Lightning sparks above-average wildfire season
Oct 16, 2013
By JEFF BARNARD
Of the Associated Press
GRANTS PASS — Lightning and drought spread wildfire to more state-protected land in 2013 than any year since 1951, and sent spending $30 million over revenues, according to a report from the Oregon Department of Forestry.
The 162 square miles that burned on state, private and U.S. Bureau of Land Management lands protected by the Oregon Department of Forestry was eight times the 10-year average, and nearly half the 325 square miles that burned overall in Oregon. The last time so much state-protected land burned was at the end of the two-decade period known as the Tillamook Burn.
“This is the shape of things to come, based on everything we know about potential climate change fluctuations and energy in the atmosphere,” said John Bailey, an associate professor of forestry at Oregon State University. “This is going to become more the norm than the unusual.”
The National Climate Assessment issued this year predicts the area burned by wildfires will double nationwide over the next 25 years as global warming increases temperatures, lengthens wildfire seasons and generates more droughts.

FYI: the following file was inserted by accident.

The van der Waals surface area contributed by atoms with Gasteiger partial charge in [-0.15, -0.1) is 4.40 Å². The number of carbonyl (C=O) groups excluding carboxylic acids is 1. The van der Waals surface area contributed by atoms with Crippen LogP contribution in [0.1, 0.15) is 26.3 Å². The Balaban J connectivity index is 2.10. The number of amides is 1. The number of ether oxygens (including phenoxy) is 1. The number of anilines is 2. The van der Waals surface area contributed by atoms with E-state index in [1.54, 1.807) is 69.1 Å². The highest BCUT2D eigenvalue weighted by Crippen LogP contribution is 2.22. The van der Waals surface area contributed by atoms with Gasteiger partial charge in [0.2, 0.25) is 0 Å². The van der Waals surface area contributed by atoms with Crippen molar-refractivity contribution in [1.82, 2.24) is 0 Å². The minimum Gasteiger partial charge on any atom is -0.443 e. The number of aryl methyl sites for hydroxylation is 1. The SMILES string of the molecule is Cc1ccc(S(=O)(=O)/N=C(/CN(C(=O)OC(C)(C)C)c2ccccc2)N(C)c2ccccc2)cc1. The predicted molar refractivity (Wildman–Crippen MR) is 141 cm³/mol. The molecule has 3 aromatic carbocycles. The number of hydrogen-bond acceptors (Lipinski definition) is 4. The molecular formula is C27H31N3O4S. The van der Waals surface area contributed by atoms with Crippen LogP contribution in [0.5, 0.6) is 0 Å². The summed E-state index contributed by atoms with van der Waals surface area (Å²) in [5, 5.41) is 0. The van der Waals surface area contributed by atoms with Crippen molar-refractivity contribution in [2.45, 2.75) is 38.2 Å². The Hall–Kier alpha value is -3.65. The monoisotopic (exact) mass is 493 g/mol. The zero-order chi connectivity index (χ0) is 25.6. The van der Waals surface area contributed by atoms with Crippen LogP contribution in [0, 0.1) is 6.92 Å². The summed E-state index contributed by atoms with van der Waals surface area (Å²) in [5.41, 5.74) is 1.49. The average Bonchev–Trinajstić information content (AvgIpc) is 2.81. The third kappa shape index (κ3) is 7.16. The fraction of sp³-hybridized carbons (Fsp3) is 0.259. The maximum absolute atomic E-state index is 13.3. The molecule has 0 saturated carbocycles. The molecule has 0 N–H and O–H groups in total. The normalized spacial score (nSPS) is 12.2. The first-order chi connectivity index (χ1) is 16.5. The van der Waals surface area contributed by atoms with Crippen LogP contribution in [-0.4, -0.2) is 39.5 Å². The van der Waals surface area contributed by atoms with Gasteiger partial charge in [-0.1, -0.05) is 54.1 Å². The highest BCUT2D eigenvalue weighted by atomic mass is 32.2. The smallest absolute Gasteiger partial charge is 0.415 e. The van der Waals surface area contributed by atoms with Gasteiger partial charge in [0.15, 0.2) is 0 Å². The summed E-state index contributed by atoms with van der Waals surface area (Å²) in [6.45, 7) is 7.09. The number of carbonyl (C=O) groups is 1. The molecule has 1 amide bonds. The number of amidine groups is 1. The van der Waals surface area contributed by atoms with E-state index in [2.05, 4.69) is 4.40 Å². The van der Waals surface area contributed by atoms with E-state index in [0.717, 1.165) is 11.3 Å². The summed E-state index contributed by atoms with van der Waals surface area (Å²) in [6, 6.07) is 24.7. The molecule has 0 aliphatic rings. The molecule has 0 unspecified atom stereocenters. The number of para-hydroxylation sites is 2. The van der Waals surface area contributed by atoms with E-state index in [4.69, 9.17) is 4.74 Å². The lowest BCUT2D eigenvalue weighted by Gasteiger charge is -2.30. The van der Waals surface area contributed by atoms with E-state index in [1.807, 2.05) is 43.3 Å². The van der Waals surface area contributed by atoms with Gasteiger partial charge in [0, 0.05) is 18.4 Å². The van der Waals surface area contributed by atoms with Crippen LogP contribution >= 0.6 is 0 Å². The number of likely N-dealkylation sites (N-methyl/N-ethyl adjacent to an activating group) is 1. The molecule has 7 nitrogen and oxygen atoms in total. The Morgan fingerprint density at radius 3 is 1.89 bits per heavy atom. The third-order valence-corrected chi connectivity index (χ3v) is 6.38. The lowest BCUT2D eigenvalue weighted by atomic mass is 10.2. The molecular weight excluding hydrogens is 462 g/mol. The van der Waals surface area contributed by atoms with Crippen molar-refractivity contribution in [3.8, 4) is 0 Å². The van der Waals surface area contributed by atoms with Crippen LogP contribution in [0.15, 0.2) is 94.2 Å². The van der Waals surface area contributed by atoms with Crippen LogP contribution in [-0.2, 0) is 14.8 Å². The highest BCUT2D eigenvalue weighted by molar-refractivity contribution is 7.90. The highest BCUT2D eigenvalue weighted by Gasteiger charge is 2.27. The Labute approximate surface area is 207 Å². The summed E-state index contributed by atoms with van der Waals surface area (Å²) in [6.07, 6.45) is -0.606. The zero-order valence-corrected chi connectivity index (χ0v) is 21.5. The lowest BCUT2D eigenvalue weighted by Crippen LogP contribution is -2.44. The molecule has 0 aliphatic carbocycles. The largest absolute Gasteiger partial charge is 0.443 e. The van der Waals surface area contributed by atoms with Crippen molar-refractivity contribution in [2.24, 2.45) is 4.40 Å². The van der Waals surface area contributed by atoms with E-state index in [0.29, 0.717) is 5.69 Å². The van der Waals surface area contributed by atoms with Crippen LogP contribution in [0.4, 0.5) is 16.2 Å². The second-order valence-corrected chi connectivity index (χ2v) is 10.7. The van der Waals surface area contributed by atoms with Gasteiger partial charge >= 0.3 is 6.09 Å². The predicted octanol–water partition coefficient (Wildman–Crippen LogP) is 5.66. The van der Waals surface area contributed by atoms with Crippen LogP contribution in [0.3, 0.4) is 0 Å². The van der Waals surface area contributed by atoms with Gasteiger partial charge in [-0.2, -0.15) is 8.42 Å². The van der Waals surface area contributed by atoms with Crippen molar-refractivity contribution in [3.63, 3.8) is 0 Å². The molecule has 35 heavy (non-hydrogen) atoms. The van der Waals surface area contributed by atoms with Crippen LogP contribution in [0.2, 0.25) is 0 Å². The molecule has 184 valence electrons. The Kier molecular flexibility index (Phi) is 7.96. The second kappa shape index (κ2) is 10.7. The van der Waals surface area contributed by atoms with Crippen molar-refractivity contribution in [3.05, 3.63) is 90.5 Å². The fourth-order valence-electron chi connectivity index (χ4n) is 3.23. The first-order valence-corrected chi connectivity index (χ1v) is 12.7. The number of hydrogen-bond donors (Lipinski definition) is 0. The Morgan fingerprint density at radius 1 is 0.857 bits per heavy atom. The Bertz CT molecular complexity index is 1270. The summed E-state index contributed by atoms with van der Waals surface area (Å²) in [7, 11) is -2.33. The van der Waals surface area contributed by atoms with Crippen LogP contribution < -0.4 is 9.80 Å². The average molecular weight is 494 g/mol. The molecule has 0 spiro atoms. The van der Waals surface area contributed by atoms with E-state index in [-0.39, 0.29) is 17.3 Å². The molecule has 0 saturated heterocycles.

Oregon spent $122 million on large fires, which burned an estimated $370 million in timber on state, private and BLM lands, the report said.
After reimbursements from federal agencies, the state is liable for $75 million. That is $30 million over the amount covered by landowner assessments, the state general fund, and a $25 million insurance policy. The department will have to go to the Legislature to ask for the extra money, spokesman Rod Nichols said.
Three firefighters died in Oregon — one when a tree fell on him, another when a water truck crashed and a third of natural causes.
The fires burned mostly in remote areas, far from homes, but the Government Flat Complex burned four homes on the northern flank of Mount Hood.
Oregon typically sees far fewer homes burn than California, Colorado and Arizona, said Andy Stahl, director of Forest Service Employees for Environmental Ethics. That is because the state adopted laws in the 1970s that slowed the spread of homes into forests, and because most people live in the northwestern corner of the state, where the wetter climate makes fires less common.
One dry lightning storm in late July sparked 80 fires in the rugged mountains of southwestern Oregon, where trees and brush were dry from lack of rain and hot temperatures. Though most of the fires were stopped while still small, five major fires developed that accounted for much of the area burned, and filled the Rogue Valley with smoke that rose to unhealthy levels. The biggest, the Douglas Complex, grew to more than 78 square miles outside Glendale, and was the top-priority fire in the nation for 11 days.
By August, nine large fires were burning uncontained across 288 square miles of Oregon, from the northeastern corner to the southwest.
In another unusual development, heavy rains late in the season slowed the spread of many of the big fires, and helped disperse the smoke.
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